For our first entry here for Traitor’s Month, we have
Judas. Due to his role in the Bible as the betrayer of Jesus, his name has
become synonymous in a multitude of language and cultures with betrayal and
greed, and so therefore this should be an interesting place to start off from.

Traditionally, Judas is seen as the worst of the worst
for his role in the gospels for betraying Jesus – the Messiah – in the
canonical gospels of the Bible. This has naturally resulted in him being hated
in Christianised countries. The kiss of betrayal that Judas gives Jesus is an
event is popular amongst painters such as Hans Holbein the Younger, and again
has the effect of cementing the negative image of Judas as the betrayer into
the minds of the public. Interesting, is the fact that Jesus is aware that
Judas is going to betray him before the event actually happened. This is
reference in passages in the Bible such as “Judas Iscariot, one of his
disciples (he who was about to betray him)” (John 12:4), which make it clear
that Jesus knew that Judas would betray him. This raises the issue of free will
versus predestination, and the fact that if Judas was predestined to commit the
betrayal, should be really be blamed for something which he could not help?
Elsewhere in the Bible, there is reference to a demon entering Judas – “during
supper, when the devil had already put it into the heart of Judas Iscariot,
Simon’s son, to betray him” (John 13:2) – which raises this issue further.

The existence of the Judas legends also gives us an
interesting side to Judas. Wolf mentions that the first one in the Latin form existed
in the twelfth century, and tells the story of how Judas’ father had a vision
that his son would kill him. Judas was then left in a forest to die, but was
found by shepherds and raised in Scariot when he eventually came to be under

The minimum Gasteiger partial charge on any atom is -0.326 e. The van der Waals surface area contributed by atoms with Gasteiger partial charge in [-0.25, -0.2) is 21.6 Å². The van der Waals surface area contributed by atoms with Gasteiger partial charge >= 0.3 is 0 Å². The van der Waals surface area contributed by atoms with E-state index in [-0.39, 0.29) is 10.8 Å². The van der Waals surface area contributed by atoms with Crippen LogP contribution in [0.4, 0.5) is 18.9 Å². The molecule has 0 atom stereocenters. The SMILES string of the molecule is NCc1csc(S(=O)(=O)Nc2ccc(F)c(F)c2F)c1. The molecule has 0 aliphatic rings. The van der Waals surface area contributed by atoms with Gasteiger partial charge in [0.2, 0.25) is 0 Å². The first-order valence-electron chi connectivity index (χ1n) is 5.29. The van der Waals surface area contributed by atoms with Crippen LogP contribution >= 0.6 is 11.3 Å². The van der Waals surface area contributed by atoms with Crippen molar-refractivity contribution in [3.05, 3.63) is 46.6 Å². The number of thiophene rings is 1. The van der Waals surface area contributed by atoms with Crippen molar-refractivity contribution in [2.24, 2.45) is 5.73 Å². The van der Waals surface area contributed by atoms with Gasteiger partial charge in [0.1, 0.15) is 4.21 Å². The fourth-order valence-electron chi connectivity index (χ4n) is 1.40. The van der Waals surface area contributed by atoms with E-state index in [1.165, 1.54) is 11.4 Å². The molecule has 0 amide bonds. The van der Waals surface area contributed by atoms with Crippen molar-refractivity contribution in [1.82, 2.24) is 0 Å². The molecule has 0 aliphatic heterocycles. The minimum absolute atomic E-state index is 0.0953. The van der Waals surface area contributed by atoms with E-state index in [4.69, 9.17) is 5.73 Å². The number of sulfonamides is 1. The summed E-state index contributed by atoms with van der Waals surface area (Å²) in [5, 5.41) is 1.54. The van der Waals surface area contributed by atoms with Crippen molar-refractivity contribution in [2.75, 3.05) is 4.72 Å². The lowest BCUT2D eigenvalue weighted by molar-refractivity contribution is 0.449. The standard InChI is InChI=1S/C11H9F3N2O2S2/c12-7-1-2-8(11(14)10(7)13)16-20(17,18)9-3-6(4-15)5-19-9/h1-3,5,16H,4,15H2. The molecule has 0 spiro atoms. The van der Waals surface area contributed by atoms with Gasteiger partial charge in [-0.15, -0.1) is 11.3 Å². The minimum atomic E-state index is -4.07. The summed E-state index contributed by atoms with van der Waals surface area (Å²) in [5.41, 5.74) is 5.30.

the service of Herod. Following Herod’s orders, Judas went to fetch fruit from
a nearby garden and ended up slaying its owner, who turned out to be his
father. To make matters worse, he was then married off to the lady of the
house; namely his mother. When they had realised what had happened, they sought
the forgiveness of Christ who they had heard could absolve people of their
sins, which is how Judas came to know Jesus. Another variation of the legend,
dated in the late twelfth century or the early thirteenth century, has the
mother of Judas setting her son adrift at sea when she has a dream that he would
be the one who would destroy the Jewish race. Judas is taken in by the childless
queen of the Scariot Island, wherein he ended up abusing and eventually slaying
her natural-born son that she had conceived not long after taking him in. The second
half of the story remains the same, with Judas being under the command of
Pontius Pilate rather than Herod and Judas going alone to seek forgiveness from
Christ. The parallels here with both Oedipus and Moses are interesting to say
the least. From the thirteenth century the Judas legend could be found in England,
France and Italy and spread on to great Western Europe, then on the
Scandinavia, Ireland and Scotland in the fourteenth century, before finally
coming to countries such as Russia, Finland and Poland at a later date.

The discovery of the so-called “Gospel of Judas”, which
was first unearthed in the 1970s and rediscovered and republished in 2003, also
gives an interesting aspect to the figure of Judas. A fragmented document
discovered in Egypt and thought to be composed in the second century by Gnostic
followers of Judas; it paints the figure of Judas in a very different light
than what is found in the canonical books of the Bible. Judas instead has a
special relationship with Jesus and is the only one of the apostles and
followers of Him who properly understands the message that He is trying to
teach. This is that God exists as a luminous cloud of light, and first created
a group of angels and lower gods who were responsible for creating the Earth. The
corruption of the world is explained by the fact that these angels were
imperfect creature, and so therefore their own creation – the world – was
imperfect in return, full of pain, suffering and death. The head angel was
Adamas, who then had a human body created for himself and became Adam – the
first man. This resulted in man forgetting their divine origin, and so Jesus
was sent as the son of the true God to remind people of the divinity within
them. Most importantly, the document says that Judas handed over Jesus to the
Roman authorities on Christ’s own orders; essentially presenting the fact that
it was not a betrayal after all. Although the document is more useful as a
representation of the beliefs of the Gnostics in the second century rather than
one with theological merit, it presents an interesting image of Judas.


Baum, F.P., ‘The Medieval Legend of Judas Iscariot’, PMLA, 31, 3 (1916), 481-632.

The Gospel of Judas,

Wolf, K.,
‘The Judas Legend in Scandinavia’, The
Journal of English and Germanic Philology
, 88, 4 (1989), 463-476.


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